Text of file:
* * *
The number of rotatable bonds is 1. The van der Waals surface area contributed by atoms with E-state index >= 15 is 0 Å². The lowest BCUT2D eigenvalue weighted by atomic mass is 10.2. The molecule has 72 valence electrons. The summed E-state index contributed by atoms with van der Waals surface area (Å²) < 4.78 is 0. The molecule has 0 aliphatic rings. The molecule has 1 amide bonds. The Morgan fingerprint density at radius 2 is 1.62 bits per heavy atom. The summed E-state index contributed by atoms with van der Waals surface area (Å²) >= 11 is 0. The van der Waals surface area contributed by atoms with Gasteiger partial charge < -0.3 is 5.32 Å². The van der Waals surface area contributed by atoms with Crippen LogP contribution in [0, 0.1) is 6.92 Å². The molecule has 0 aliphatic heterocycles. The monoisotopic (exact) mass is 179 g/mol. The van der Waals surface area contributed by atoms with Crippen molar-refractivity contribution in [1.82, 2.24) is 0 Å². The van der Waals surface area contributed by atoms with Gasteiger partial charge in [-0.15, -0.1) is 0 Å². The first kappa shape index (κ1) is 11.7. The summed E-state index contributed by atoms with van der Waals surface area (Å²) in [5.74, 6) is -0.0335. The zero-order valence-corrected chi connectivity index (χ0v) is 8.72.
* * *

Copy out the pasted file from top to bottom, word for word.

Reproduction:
The number of rotatable bonds is 1. The van der Waals surface area contributed by atoms with E-state index >= 15 is 0 Å². The lowest BCUT2D eigenvalue weighted by atomic mass is 10.2. The molecule has 72 valence electrons. The summed E-state index contributed by atoms with van der Waals surface area (Å²) < 4.78 is 0. The molecule has 0 aliphatic rings. The molecule has 1 amide bonds. The Morgan fingerprint density at radius 2 is 1.62 bits per heavy atom. The summed E-state index contributed by atoms with van der Waals surface area (Å²) >= 11 is 0. The van der Waals surface area contributed by atoms with Gasteiger partial charge < -0.3 is 5.32 Å². The van der Waals surface area contributed by atoms with Crippen LogP contribution in [0, 0.1) is 6.92 Å². The molecule has 0 aliphatic heterocycles. The monoisotopic (exact) mass is 179 g/mol. The van der Waals surface area contributed by atoms with Crippen molar-refractivity contribution in [1.82, 2.24) is 0 Å². The van der Waals surface area contributed by atoms with Gasteiger partial charge in [-0.15, -0.1) is 0 Å². The first kappa shape index (κ1) is 11.7. The summed E-state index contributed by atoms with van der Waals surface area (Å²) in [5.74, 6) is -0.0335. The zero-order valence-corrected chi connectivity index (χ0v) is 8.72.